The modern Suzhou Museum is home to a dazzling array of artifacts from Suzhou’s millennia of settlement. Built in 2006, the museum was designed by U.S.-based, Japan-born architect I.M. Pei. Its black-trimmed white exterior is an ultra-modern interpretation of traditional Suzhou houses — the museum's design is quickly becoming an architectural icon.
The museum owns more than 15,000 objects. All aspects of Suzhou culture are represented here. You'll see everything from truly ancient unearthed relics to classic Chinese arts (paintings, calligraphy, porcelain, and carved gems). You can also enter the reconstructions of ancient Chinese homes.
Historically, Suzhou has been associated with royalty and wealth, so the city has long played a leading role in China’s silk trade. The fabric was originally reserved for Chinese emperors, but once its use spread to the entire ruling class and then to the gentry, silk cultivation became an integral part of Suzhou’s commerce. The city’s fortunes grew as the fabric spread throughout China and then to the rest of Asia and beyond. In the museum’s “Ming and Qing Street” installation, you can see the golden age of Suzhou’s silk industry come alive. Replicas of long-standing silk stores offer a glimpse into the silk trade’s glory days.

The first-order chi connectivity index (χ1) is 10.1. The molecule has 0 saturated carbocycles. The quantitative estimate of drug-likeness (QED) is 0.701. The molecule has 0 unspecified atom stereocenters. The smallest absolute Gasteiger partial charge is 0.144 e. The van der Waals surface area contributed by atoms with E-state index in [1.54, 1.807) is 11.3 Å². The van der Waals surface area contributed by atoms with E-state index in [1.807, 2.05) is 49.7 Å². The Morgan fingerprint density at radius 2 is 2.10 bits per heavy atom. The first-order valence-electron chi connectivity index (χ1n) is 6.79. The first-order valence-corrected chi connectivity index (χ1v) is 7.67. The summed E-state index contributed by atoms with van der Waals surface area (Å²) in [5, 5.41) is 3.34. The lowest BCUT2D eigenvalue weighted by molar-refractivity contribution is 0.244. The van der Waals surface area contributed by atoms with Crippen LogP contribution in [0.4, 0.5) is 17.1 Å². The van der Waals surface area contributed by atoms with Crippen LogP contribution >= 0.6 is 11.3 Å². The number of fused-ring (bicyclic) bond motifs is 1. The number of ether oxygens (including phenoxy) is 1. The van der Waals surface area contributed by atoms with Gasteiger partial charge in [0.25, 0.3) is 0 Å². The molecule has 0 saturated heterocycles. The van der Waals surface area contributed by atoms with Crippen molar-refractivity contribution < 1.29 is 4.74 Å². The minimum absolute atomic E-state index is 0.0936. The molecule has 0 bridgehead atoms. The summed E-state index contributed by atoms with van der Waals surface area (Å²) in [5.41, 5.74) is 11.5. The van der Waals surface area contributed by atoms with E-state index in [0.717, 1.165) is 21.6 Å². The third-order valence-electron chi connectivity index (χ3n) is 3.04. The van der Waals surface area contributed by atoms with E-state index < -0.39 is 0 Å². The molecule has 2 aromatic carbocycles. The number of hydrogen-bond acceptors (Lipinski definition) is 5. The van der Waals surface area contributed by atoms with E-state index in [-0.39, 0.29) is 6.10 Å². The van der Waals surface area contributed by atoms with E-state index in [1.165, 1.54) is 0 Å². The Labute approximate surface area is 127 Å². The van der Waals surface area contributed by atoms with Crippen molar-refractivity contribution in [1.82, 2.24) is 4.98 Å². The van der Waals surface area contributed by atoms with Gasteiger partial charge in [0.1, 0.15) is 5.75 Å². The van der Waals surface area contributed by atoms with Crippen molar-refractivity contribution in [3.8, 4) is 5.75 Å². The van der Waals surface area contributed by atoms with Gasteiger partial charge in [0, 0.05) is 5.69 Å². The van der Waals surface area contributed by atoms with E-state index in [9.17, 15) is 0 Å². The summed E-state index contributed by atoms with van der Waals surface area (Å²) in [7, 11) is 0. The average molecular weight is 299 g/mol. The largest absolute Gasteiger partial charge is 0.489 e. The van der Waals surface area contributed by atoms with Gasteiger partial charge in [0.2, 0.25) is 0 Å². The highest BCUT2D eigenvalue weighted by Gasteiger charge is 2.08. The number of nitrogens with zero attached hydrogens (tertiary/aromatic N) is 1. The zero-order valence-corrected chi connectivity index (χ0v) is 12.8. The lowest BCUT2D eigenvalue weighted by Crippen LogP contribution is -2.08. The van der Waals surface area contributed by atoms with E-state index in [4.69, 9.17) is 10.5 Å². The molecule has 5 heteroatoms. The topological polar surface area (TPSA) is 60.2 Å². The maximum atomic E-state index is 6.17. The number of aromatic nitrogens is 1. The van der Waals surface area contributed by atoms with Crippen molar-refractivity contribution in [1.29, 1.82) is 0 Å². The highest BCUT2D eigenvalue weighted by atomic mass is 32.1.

Combining a sense of ancient civilization with modern style, the dignified and elegant museum covers an area of 9,460 square meters, with the theme of "the Silk Road", a road symbolized the communication between the east and the west in Chinese history. Suzhou Silk Museum takes white as its dominant color which is the natural color of silk. The museum can be divided into several parts: the Introductory Hall, the Ancient Exhibit Hall, the Silkworm-Rearing Room, the Silk Weaving Workshop, the Neoteric (1840 - 1919) Exhibit Hall, and the Modern (1919 - 1949) Exhibit Hall. There are also retail stores for purchasing silk.